“I am hoping to be one of the best nurse midwives in my community. I dream of opening an antenatal care clinic where pregnant women will be screened to rule out any pregnancy complications.”
I am Chanju Mwase, and I am in my third year of studying Nursing and Midwifery at Kamuzu College of Nursing, University of Malawi.
There are a number of things that motivated me to study nursing and midwifery. One of the things is the desire that I have to help others. I feel passionate about nursing and midwifery being accessible to all people. I want to serve women and improve maternal and child health care. Being aware of the shortage of nurses and midwives in my country, I want to cover up that shortage. I also have an interest in maternal health.
I am happy to celebrate World Breastfeeding Week this week, 1-7thAugust 2018, along with the World Health Organisation. Breastfeeding is very important because breast milk helps keep the baby healthy and supplies all the necessary nutrients in the proper proportions. It is easily digested helping to prevent constipation and upset stomach in babies. It also protects the baby against disease and infections. It is readily available and easy to access. In my community this access is important, since it costs nothing and does not need someone to buy it. Breast milk is always available wherever and whenever the baby needs it. I help to encourage mothers in breastfeeding their babies soon after birth and to breastfeed frequently 6 to 12 times in a 24 hour period.
Because nurses and midwives work with people all the time, I want to extend my skills and knowledge in nursing and midwifery so that I will be working well and competently. My studies will equip me with knowledge and skills on how to sensitise people on issues surrounding good health. It will also help to impart me with knowledge on how to care for a woman and provide neonatal care during delivery.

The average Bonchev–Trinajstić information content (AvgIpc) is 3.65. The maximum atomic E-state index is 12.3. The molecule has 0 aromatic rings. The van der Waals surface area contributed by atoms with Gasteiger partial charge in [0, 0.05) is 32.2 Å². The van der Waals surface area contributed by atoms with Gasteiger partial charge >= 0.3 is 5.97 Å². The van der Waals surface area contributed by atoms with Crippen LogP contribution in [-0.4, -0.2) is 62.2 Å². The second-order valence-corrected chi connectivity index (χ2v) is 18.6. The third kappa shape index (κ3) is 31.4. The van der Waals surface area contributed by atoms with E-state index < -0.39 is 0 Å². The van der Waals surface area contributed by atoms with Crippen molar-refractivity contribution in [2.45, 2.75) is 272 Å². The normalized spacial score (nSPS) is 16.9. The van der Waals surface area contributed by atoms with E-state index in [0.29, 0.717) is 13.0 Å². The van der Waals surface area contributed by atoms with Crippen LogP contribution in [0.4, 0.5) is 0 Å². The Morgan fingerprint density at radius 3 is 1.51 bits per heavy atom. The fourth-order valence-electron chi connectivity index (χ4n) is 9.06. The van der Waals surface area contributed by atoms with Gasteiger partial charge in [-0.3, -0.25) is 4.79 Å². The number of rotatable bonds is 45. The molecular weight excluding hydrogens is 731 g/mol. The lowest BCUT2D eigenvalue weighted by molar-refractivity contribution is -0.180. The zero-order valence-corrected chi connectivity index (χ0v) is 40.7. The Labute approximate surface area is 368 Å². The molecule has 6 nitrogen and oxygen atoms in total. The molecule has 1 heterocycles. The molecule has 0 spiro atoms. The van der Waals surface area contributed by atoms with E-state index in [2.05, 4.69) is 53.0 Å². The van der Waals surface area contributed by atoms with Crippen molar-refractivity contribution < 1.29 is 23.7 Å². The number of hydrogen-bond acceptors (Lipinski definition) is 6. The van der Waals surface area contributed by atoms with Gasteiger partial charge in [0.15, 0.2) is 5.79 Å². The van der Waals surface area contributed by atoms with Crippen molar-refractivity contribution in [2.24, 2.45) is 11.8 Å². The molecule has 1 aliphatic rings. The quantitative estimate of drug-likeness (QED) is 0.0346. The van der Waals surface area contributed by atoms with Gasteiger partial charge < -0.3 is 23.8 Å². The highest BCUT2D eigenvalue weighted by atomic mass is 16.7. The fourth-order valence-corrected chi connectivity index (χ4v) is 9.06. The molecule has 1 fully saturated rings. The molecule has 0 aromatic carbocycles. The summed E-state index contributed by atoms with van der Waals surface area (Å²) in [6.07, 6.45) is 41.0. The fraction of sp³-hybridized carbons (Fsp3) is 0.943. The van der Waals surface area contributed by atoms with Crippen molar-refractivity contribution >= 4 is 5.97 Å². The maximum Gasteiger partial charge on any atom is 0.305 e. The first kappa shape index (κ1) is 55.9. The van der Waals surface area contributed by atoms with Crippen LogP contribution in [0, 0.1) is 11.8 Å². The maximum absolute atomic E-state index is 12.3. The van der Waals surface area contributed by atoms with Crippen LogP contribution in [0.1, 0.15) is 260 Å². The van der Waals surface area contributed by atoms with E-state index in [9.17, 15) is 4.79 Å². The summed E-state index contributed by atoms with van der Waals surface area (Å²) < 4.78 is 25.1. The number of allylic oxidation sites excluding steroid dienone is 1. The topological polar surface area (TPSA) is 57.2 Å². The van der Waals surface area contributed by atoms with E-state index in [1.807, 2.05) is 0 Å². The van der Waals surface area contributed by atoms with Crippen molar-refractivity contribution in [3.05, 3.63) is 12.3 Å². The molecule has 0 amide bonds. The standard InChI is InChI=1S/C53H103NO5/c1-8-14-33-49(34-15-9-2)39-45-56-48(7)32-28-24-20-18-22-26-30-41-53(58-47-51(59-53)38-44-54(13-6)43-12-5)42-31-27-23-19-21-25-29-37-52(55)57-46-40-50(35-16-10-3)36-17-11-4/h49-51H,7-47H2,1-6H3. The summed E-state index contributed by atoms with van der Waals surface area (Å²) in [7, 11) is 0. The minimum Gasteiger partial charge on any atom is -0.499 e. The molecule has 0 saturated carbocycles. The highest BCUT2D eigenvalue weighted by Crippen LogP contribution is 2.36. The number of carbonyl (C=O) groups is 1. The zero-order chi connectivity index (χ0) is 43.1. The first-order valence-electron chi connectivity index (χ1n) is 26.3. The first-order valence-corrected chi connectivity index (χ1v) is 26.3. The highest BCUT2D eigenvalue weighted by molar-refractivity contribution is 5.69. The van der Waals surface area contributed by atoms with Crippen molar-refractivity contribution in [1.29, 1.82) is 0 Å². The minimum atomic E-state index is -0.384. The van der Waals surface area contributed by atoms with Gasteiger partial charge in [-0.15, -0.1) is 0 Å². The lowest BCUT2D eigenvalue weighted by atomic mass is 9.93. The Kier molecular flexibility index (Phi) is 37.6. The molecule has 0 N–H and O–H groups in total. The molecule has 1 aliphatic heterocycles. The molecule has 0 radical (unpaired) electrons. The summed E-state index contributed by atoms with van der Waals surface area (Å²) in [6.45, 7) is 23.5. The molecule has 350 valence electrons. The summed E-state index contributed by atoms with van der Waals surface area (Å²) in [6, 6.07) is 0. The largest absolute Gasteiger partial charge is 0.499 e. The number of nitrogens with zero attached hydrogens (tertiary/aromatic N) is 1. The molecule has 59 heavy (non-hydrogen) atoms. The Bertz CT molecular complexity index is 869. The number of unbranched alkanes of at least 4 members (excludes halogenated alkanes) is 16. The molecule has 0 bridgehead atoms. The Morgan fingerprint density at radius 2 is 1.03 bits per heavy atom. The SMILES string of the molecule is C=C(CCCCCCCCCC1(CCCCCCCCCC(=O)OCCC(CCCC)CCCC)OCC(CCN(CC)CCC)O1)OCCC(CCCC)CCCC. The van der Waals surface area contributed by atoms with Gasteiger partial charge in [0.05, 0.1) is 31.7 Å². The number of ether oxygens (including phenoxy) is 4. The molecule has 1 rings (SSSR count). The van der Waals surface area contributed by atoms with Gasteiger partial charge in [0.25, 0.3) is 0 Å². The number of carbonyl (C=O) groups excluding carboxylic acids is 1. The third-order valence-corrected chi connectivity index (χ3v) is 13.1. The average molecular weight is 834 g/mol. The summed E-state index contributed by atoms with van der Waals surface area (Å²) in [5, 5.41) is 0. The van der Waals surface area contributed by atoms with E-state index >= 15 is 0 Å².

My community, especially women, will be relying on me for health information. I will be teaching the people in my area on how to prevent communicable and non-communicable diseases. People will be using this information to prevent diseases, promote, maintain and restore health. A healthy community will mean a more developed community because people will be concentrating more on developmental works rather than taking care of the sick. I hope to help make my community free from maternal and neonatal deaths.
I want to be one of the best nurse midwives in my community. After completion of my first degree I hope to gain a master’s degree to accomplish my dreams. I also hope of opening a pharmacy in my community where people will be able to access medication at an affordable price. The pharmacy will provide people with employment, therefore also reducing unemployment rates in my area. I also dream of opening an antenatal care clinic where pregnant women will be screened to rule out any pregnancy complications.
Chanju Mwase, Watipa Scholar 2016, Malawi, with editorial support from Sam Mudie